Obesity is a growing factor in the United States. Data confirms that there is an increase in fast food dining facilities across the United States as well as a decrease in nutritional information. Without an immediate change in this trend, obesity among young adults, specifically college students, will continue to transcend. Colleges and universities should start providing healthier food options for students to choose from, propose exceptional living and lifestyle coaching for students, and require general promotion of healthy living across the campus. Accordingly, the University of Alabama in Huntsville (UAH) should offer healthier food choices for students, require healthy lifestyle information classes, and promote the University Fitness Center more often. Healthier students are superior learners and data claims that this can lead to a more successful life for those students (Basch 593-598). The transition from adolescence to adulthood can be difficult. With this upheaval, young adults begin composing independent decisions, such as, determining what food they desire to eat. According to the College and University Consumer Trend Report, there are nearly 16 million college students and the variety of healthy food only satisfies 28% of them. Furthermore, 44% of college students surveyed in this report claimed that their school’s dining program influenced their choice of school. In actuality, students do care about the food offered at each school they hope to attend (College
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Perhaps the biggest factor that causes students to gain weight is the adjustment from eating at home to eating at college. A student from Chicago State University wrote in the school paper that, “Students in their first year away from home are sometimes not experienced in choosing foods or balanced meals” (French). The free-for-all campus style eating allows for unlimited choices of food and no parents to tell students what they can or cannot eat. Dietitian Ann Litt is also quoted in a Washington Post article in stating that, “the all you can eat concept in most college food services is an invitation overeat” (Linder). College dining halls are set up like fast food restaurants, and some even contain a McDonalds or a Pizza Hut. Fast food style eating really has no nutritional value, other than lots of fat and calories. In an article which examined the ways which students eat nutritional professor Christina Economos stated that more than fifty percent of students are eating too much fat, and seventy to eighty percent are getting too much saturated fat. She states that lack of fruit and vegetable consumption and the eating of mostly processed food is the main cause of weight gain among students (Linder). When students enter the dining hall they need to remind themselves that eating healthy is important.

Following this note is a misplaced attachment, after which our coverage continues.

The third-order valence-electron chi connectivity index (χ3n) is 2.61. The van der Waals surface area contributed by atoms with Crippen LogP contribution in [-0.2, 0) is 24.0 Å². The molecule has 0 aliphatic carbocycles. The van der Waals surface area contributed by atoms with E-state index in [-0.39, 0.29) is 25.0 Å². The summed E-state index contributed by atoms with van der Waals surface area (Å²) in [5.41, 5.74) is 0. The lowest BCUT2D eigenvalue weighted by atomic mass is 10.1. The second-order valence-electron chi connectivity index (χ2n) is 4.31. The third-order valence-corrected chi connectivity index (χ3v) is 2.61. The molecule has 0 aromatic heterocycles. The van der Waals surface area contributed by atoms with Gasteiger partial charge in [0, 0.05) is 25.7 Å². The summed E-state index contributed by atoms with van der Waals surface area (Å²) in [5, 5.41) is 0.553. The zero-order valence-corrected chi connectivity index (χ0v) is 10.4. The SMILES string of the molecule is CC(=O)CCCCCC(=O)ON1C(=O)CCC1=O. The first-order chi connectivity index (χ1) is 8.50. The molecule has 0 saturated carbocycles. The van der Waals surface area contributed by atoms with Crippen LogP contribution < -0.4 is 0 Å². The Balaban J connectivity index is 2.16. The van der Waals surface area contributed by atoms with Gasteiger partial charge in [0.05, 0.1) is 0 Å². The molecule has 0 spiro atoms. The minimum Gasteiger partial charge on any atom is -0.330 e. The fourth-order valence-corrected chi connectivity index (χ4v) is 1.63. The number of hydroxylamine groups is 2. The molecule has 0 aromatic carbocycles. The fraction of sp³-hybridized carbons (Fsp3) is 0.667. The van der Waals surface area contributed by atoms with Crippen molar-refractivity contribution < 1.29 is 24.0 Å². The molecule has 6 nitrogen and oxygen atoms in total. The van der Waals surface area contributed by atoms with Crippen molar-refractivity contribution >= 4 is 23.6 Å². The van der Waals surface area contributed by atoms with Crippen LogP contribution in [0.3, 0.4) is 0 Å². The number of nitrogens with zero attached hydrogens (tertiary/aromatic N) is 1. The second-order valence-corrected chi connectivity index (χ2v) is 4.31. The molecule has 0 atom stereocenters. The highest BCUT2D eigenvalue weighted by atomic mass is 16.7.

Over 60% of the people in the U.S are obese, obesity ranks second among preventable causes of death. What you eat is what you are. More and more people are becoming obese which is not healthy. People who suffer from obesity are going to face severe chronic illness or stress. A person who is obese is not necessarily overweight but has too much body fat. Many experts use BMI index for an accurate measurement for a body fat. BMI is calculated by a formula that includes a person’s height and weight. One important cause of insulin is obesity. Insulin is supposed to transport blood sugar into the cells of the muscle and fat. Since the year 1980 the obesity rate in the U.S. has changed. In 2000 the obesity rate was 30% percent but in 2013 it